Let’s put this into perspective: the console has sold more than the PlayStation 2 did in the same amount of time.
Sony today reported a $780 million operating profit for Q1 2015, up 39 percent annually, as the company’s camera sensor business and PlayStation 4 arm pushed it past analyst expectations.
Sony today revealed PlayStation Music, a new Spotify-powered music service coming to PlayStation 3, 4 and “Xperia smartphones and tablets” this spring. The service will outright replace Music Unlimited, the service that Sony previously implemented across devices, powered by its own enormous music catalog. The news marks the first time Spotify has come to any game console, and is a major coup for Sony’s PlayStation group in the battle for major home entertainment apps on game consoles (Xbox One notoriously got HBO Go first).
Excellent news. I’ve always wanted something like this, but wasn’t willing to sign up for another service when I already use Spotify for streaming.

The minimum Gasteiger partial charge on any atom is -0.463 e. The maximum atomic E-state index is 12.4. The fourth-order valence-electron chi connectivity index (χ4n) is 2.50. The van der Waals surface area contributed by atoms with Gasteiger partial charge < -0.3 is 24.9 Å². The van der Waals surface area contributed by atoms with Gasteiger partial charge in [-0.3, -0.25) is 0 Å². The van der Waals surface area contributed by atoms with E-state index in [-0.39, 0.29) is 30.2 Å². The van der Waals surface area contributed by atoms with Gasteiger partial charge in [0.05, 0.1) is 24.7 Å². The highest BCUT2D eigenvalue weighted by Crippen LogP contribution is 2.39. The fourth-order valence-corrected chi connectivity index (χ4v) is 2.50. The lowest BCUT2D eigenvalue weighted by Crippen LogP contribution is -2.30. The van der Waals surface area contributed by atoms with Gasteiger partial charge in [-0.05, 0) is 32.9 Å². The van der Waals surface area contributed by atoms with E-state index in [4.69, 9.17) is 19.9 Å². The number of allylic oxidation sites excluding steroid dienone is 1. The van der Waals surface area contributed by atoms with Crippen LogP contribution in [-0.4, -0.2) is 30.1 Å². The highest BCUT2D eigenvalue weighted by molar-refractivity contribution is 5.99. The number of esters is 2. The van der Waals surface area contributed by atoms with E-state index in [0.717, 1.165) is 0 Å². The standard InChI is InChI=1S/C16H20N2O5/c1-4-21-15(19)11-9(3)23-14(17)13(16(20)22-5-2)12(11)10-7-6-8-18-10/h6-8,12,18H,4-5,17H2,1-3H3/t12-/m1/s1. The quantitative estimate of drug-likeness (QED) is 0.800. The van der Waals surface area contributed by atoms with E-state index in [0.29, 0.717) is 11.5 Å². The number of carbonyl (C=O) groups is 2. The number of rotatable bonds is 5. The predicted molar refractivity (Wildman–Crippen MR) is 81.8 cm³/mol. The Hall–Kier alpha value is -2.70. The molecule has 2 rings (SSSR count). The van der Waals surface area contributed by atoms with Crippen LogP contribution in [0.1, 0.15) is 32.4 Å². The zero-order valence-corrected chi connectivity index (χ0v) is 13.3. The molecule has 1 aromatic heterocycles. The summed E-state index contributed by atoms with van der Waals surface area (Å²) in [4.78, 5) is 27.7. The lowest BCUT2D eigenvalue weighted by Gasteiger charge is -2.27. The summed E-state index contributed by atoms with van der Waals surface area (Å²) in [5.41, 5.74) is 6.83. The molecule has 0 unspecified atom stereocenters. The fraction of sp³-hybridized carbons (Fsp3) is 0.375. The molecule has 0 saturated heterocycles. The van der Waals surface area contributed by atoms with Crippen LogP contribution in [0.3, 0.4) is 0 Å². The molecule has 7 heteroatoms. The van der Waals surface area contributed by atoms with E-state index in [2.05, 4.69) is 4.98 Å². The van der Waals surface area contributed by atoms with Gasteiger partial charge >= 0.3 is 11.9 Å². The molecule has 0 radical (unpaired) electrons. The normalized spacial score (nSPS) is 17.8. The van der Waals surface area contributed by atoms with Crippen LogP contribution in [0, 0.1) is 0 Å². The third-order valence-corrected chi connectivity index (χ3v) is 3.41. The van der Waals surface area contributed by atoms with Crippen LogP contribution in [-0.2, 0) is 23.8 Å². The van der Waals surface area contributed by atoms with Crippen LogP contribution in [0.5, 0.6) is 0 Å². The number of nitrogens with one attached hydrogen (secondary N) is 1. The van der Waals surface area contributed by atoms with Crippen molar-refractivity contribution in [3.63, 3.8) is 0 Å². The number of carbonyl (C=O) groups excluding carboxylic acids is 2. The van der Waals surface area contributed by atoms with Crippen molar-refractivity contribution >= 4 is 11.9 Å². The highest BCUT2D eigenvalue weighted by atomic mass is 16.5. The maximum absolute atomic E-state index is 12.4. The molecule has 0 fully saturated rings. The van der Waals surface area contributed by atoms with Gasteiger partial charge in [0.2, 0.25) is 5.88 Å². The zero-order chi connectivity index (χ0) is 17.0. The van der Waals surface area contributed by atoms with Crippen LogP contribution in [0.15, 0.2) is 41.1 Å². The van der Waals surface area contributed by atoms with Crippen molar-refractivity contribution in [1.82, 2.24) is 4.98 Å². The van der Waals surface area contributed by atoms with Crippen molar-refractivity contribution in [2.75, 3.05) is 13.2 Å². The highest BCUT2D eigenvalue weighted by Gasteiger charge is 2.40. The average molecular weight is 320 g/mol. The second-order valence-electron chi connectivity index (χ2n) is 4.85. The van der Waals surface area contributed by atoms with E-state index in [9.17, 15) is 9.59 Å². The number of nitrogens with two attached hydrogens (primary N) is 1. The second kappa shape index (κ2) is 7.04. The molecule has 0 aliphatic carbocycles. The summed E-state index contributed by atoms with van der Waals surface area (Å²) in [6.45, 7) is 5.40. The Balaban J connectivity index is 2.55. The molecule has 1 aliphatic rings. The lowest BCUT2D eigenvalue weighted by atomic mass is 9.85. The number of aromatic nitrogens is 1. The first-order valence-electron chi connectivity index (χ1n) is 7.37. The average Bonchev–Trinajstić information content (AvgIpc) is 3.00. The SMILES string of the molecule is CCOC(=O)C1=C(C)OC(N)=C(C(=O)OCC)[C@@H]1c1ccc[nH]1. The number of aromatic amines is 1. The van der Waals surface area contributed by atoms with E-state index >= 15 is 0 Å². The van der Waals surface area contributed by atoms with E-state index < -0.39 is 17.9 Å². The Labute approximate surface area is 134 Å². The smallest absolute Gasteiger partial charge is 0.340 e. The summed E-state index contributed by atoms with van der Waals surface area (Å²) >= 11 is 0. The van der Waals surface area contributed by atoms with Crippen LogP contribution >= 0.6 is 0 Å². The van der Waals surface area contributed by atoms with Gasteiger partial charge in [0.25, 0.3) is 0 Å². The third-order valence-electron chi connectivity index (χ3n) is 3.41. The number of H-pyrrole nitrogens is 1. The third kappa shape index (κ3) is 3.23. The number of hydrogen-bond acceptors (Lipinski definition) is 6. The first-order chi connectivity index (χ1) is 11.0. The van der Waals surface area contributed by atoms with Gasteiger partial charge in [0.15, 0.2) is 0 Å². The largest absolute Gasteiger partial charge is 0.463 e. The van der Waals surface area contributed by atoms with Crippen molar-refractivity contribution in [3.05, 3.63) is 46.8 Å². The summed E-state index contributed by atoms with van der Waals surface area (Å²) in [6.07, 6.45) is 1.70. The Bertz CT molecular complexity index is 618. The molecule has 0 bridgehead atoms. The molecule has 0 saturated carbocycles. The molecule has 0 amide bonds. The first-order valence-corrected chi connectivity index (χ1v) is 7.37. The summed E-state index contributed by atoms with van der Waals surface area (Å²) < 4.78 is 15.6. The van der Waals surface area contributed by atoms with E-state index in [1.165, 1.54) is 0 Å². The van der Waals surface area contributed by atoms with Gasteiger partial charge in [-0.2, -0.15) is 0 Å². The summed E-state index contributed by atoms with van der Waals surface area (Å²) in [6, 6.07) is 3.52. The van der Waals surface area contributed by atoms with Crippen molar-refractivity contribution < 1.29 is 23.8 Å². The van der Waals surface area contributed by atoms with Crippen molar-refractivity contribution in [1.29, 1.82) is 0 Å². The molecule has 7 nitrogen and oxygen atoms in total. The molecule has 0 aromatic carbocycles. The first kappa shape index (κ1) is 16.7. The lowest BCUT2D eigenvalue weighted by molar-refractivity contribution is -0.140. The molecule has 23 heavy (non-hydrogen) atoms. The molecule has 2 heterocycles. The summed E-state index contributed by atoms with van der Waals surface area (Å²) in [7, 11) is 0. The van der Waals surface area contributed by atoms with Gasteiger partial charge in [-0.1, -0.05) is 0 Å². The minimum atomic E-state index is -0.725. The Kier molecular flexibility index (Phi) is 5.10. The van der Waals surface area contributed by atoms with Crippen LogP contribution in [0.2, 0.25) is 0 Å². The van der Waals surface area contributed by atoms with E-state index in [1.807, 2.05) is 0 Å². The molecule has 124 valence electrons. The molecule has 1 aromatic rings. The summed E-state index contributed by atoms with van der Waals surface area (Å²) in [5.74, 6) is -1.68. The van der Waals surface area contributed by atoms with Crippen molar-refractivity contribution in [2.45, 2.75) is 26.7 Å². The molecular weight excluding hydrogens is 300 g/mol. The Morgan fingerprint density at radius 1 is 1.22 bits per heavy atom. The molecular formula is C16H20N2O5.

The launch of Driveclub has been marred by technical issues and the game has been criticised for lack of content, but I am having an absolute blast. The driving feels sublime and, at times, it looks absolutely stunning.
Occasionally, a certain type of game will come around. The type of game that is perfectly suited to its platform. One where everything comes together to form a beautiful package; where the gameplay complements the graphics which complement the sound which complements the level design. One where it’s so damn perfect, criticising it is almost impossible.
OlliOlli is that type of game.
This one went from a complete unknown to the top of my purchase list.
Everyone keeps on telling me how Hotline Miami’s aesthetics and music are brilliant. For me, though, that’s not a major attraction. It’s the fact that the game is a perfect example of something that is mechanically extremely simple yet full of depth. Easy to pick up and play, difficult to master. In that sense, it feels like an 8- or 16-bit title.